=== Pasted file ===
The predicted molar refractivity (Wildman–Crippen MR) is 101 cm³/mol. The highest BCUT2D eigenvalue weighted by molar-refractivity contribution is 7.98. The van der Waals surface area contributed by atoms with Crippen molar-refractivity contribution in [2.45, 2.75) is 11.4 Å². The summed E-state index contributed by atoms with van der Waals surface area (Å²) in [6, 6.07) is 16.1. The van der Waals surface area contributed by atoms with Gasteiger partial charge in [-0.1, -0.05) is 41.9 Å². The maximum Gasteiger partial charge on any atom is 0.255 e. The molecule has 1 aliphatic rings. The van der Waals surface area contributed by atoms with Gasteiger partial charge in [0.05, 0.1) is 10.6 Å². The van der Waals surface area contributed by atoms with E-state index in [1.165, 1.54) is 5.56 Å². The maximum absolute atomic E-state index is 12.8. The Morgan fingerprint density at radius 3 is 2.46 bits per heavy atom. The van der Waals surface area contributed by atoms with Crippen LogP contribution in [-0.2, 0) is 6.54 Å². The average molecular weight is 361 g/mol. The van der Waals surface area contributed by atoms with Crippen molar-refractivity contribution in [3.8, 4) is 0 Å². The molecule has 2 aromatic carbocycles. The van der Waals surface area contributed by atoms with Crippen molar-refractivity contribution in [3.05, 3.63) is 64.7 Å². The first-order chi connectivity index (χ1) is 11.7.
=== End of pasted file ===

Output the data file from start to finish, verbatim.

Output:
The predicted molar refractivity (Wildman–Crippen MR) is 101 cm³/mol. The highest BCUT2D eigenvalue weighted by molar-refractivity contribution is 7.98. The van der Waals surface area contributed by atoms with Crippen molar-refractivity contribution in [2.45, 2.75) is 11.4 Å². The summed E-state index contributed by atoms with van der Waals surface area (Å²) in [6, 6.07) is 16.1. The van der Waals surface area contributed by atoms with Gasteiger partial charge in [-0.1, -0.05) is 41.9 Å². The maximum Gasteiger partial charge on any atom is 0.255 e. The molecule has 1 aliphatic rings. The van der Waals surface area contributed by atoms with Gasteiger partial charge in [0.05, 0.1) is 10.6 Å². The van der Waals surface area contributed by atoms with E-state index in [1.165, 1.54) is 5.56 Å². The maximum absolute atomic E-state index is 12.8. The Morgan fingerprint density at radius 3 is 2.46 bits per heavy atom. The van der Waals surface area contributed by atoms with Crippen LogP contribution in [-0.2, 0) is 6.54 Å². The average molecular weight is 361 g/mol. The van der Waals surface area contributed by atoms with Crippen molar-refractivity contribution in [3.8, 4) is 0 Å². The molecule has 2 aromatic carbocycles. The van der Waals surface area contributed by atoms with Crippen molar-refractivity contribution in [3.05, 3.63) is 64.7 Å². The first-order chi connectivity index (χ1) is 11.7.